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Taylor’s PFA farewell will not upset too many people

GORDON Taylor will end his controversial tenure as chief executive of the Professional Footballers’ Association, after 38 years, following his completion of a review into an organisation he has dominated for all that time.

Taylor has finally announced a ­sequencing of events, ahead of relinquishing a position he has held since 1981, in an agreement that will also force chairman Ben Purkiss and the rest of the players’ management committee to stand down. Concerted calls for Taylor’s departure were first revealed by the Daily Telegraph’s sports section two years ago, amid genuine anger, both at the lack of progress of research into the link between football and dementia, and the care being offered to former players and their families.

Dawn Astle, daughter of former England striker Jeff, who lost faith in Taylor’s PFA leadership, said she was “pleased” with the news.

But she has now called for there to be a genuine overhaul in the organisation, and more resources directed towards helping vulnerable former players and their families.

After her father was found to have died in 2002 from a form of dementia, caused by head trauma, and she was contacted by hundreds of other families of former players with dementia, Ms Astle said: “The PFA have let my dad down, let my family down and let football down, by not being more proactive in pushing for answers.”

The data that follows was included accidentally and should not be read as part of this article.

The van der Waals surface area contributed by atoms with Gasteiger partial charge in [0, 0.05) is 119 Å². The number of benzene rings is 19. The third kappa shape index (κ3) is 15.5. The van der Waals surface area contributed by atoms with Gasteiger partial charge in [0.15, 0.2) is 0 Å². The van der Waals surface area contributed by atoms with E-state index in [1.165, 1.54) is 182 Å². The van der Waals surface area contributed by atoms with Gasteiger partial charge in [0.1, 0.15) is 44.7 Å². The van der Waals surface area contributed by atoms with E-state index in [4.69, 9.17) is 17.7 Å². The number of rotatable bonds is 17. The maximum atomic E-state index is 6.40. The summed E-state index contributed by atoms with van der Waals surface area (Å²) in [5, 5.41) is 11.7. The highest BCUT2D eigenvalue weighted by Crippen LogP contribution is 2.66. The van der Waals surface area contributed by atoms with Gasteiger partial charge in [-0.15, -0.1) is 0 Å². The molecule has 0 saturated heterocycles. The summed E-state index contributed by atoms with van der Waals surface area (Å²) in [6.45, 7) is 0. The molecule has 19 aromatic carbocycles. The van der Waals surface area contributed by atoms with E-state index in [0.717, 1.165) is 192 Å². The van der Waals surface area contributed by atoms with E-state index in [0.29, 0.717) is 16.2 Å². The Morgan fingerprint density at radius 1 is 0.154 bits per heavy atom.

Taylor has always defended his organisation’s record of care, and has now revealed that he had secured another vast funding deal with the Premier League, Football Association and English Football League, which will safeguard the PFA’s financial future for the next three years, at least.

It is understood that the Premier League’s annual contribution to the PFA will again be worth around £23m.

The big caveat in Wednesday’s ­announcement was that Taylor and Purkiss would continue in their roles while Sport Resolutions, an independent, dispute-resolution service, completed a full review of the PFA’s governance, management and operations.

This will be led by Thomas Linden QC, but the timescale for the review has not been defined. However, there is hope from within that it will be completed by the next annual general meeting, late this year.

An independent process will then start to appoint a new Chief Executive and, once complete, Taylor and the management committee will depart at the next AGM.

The agreement also precludes any member of the current management committee, such as Purkiss, from becoming chief executive for a five-year period.

Other ­members of the committee include England women’s captain Steph Houghton, Bournemouth goalkeeper Asmir Begovic and Burnley goalkeeper Tom Heaton.

The compromise decision, which was supported by club delegates at Wednesday’s AGM, but formulated before the gathering in Manchester, followed a ­public dispute last year over the eligibility of Purkiss, a Walsall ­defender, to continue on the management committee.

Purkiss had been calling for an independent review of the organisation and, after a further wave of criticism and questions about the PFA’s governance, Taylor did agree to that review last November.